It has been six months since Gen Prayut Chan-ocha declared the military coup d’état. The arrests of anti-coup protesters during the first month of the coup and the summonses and detentions of politicians, activists and journalists seemed to succeed in creating fear among Thais, so that they stopped resisting and lived their lives normally. 
Anti-coup protest in central Bangkok's Siam Square in June
Six months of life under the junta and martial law has proved that it affects not only people who are against the coup. 
The junta’s policies, reforms and proposed bills touch on various issues including education, energy, natural resources, land reform, forestry, immigration, education and tax. It has become clearer that the junta’s direction of reform definitely benefits some groups of people while negatively affecting others.  The junta has also prepared several controversial bills to be passed by the rubber-stamp junta-appointed National Legislative Assembly (NLA). However, martial law prohibits people who are negatively affected by the junta from expressing their concerns and opposition. Every attempt to speak has a high cost. People who organize rallies have been detained, interrogated and forced to sign an agreement that if they stage any political activity again, they will be prosecuted by the military. Some need to ask for permission if they wish to travel abroad. Activities that did not involve Thai politics were also monitored and interrupted and some were banned. Examples include Amnesty International’s event calling for peace in Gaza, a meeting between a lawyer and her clients, a cultural event, and a panel discussion featuring a pro-military Democrat party member.  
When arresting organizers and banning such activities, the military usually say that anyone who wants to have a say in reform should submit a letter to the junta’s appointed National Reform Committee (NRC) and if anyone wants to complain, they should submit their complaint to the Interior Ministry’s Damrongtham Centre. Any other attempts to voice opinions are strictly prohibited.
Student activists organizes anti-coup activity at Thammasart University, Thaprachan Campus, on 29 May 2014
This strict censorship policy has been applied equally to all colours, even against the activists who initially supported the coup to overthrow the Yingluck Shinawatra government. Several seminars were banned even though they were organized in a constructive manner and joined by supporters of the coup. 
"If anyone disagrees with the NCPO, they have the right to think that way. But they cannot express that [disagreement], strictly," Khaosod English quoted Gen Prawit Wongsuwan, Deputy Prime Minister and a member of the junta's National Council for Peace and Order (NCPO), as saying.  "The government is currently working to build reconciliation. We don't want any disputes," Gen. Prawit told reporters today.
The frustration from censorship led to a group of 12 NGOs and 16 activists from Thailand’s Northeast to issue a statement in early November, calling for the revocation of martial law. As expected, the activists were summoned and faced harassment. Nevertheless, a handful of human rights organizations were not deterred by the news of harassment and issued statements condemning the junta, echoing the call for martial law to be lifted. This has become a pattern of one act of harassment leading to others becoming more and more courageous and striking back.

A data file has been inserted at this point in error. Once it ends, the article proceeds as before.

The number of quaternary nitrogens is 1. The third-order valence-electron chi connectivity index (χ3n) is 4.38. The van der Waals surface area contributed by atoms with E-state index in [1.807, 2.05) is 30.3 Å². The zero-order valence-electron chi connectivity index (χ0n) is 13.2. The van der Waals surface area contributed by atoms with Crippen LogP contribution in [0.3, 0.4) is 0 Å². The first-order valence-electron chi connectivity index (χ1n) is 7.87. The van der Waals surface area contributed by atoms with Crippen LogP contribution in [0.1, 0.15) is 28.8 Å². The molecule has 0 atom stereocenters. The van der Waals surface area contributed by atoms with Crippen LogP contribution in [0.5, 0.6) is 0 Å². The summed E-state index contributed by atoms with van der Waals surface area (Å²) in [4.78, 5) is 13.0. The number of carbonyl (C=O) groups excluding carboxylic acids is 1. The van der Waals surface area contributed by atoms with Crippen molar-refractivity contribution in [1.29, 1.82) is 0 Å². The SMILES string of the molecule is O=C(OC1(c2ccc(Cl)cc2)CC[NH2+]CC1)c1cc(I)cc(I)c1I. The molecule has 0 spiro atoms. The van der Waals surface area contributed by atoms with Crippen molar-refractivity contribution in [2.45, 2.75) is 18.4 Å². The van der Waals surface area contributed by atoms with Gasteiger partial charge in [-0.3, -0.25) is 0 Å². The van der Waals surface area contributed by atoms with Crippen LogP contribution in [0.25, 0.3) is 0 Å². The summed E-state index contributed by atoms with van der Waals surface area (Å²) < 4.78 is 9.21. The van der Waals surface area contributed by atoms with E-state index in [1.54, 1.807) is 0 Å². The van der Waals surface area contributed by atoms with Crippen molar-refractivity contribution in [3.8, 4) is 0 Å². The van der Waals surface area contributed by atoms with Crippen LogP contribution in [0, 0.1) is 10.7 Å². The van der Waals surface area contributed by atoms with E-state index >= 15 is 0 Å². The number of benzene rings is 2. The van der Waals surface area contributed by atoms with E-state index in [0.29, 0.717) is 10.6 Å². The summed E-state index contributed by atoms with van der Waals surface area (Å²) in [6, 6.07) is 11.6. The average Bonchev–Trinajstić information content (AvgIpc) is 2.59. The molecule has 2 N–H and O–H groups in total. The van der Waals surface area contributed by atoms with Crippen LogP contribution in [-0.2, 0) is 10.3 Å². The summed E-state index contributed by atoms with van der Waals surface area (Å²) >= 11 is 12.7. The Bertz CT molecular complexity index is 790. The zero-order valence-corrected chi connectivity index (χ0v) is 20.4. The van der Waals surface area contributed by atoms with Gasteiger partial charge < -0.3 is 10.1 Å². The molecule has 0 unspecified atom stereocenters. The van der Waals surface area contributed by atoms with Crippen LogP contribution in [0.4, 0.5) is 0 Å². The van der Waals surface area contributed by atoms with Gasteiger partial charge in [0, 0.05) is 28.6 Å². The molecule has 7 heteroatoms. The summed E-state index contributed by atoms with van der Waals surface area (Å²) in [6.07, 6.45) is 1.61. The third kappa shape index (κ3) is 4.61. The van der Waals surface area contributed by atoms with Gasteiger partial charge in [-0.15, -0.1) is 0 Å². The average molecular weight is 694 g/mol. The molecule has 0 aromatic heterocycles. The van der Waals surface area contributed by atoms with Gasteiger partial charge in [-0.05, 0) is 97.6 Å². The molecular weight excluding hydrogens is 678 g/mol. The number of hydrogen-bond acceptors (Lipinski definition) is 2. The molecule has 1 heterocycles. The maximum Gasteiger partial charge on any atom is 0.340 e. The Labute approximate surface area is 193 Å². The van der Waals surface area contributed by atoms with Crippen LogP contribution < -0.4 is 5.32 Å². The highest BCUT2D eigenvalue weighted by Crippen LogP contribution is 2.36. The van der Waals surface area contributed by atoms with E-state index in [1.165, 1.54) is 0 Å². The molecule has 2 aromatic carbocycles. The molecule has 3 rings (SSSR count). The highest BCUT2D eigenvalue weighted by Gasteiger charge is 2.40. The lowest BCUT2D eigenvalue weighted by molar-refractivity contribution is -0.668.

The anti-coup wave reached its peak last week, thanks to the new generation. Last week, five student activists from Khon Kaen University in the Northeast gave the three-fingered salute to Gen Prayut Chan-o-cha while he was giving a speech for civil servants. Immediately, the military detained and interrogated them. The military used their parents and threatened that they would be fired from the university if they did not accept the conditions of the junta. 
They were finally released without charge -- safe and sound-- with some not even accepting the conditions. This courageous act broke the barrier of fear created by martial law and inspired many others, especially student activists, to follow. It also created a chain of activities of several groups of people calling for the release of the Khon Kaen student activists and the revocation of martial law. This also coincided with the sixth month anniversary of the coup. 
The courageous act by Khon Kaen student activists
The Northeast, also known as Isan, was a stronghold of the red shirts and Thaksin Shinawatra. Although the red-shirt movement has died down since the coup due to harsh repression, the new anti-coup wave which kicked off in the region has proved that people in this region are still the most politically active in the country. 
The timeline of the anti-coup wave 
In this timeline, Prachatai put together a record of the people's anti-coup activities and how the junta is using martial law to suppress them. 
*Note: the timeline does not include political dissidents, such as red shirts, who have been charged with offences under the criminal code, including Article 112, also known as the lèse majesté law. 
October 16: Education for Liberation of Siam, and organization of a group of high-school students who have been campaigning against the junta’s controversial education reform centred on the nationalistic 12 Thai values, submitted an open letter to Prayuth Chan-Ocha the head of the junta to reconsider the education reform agendas based on a defined set of morality and nationalistic values. Later on 23 October, the military tried to intimidate the group  by calling the director of the school where Nattanan Warintarawet, the group leader, is a student, and asked about her whereabouts and the group’s activities.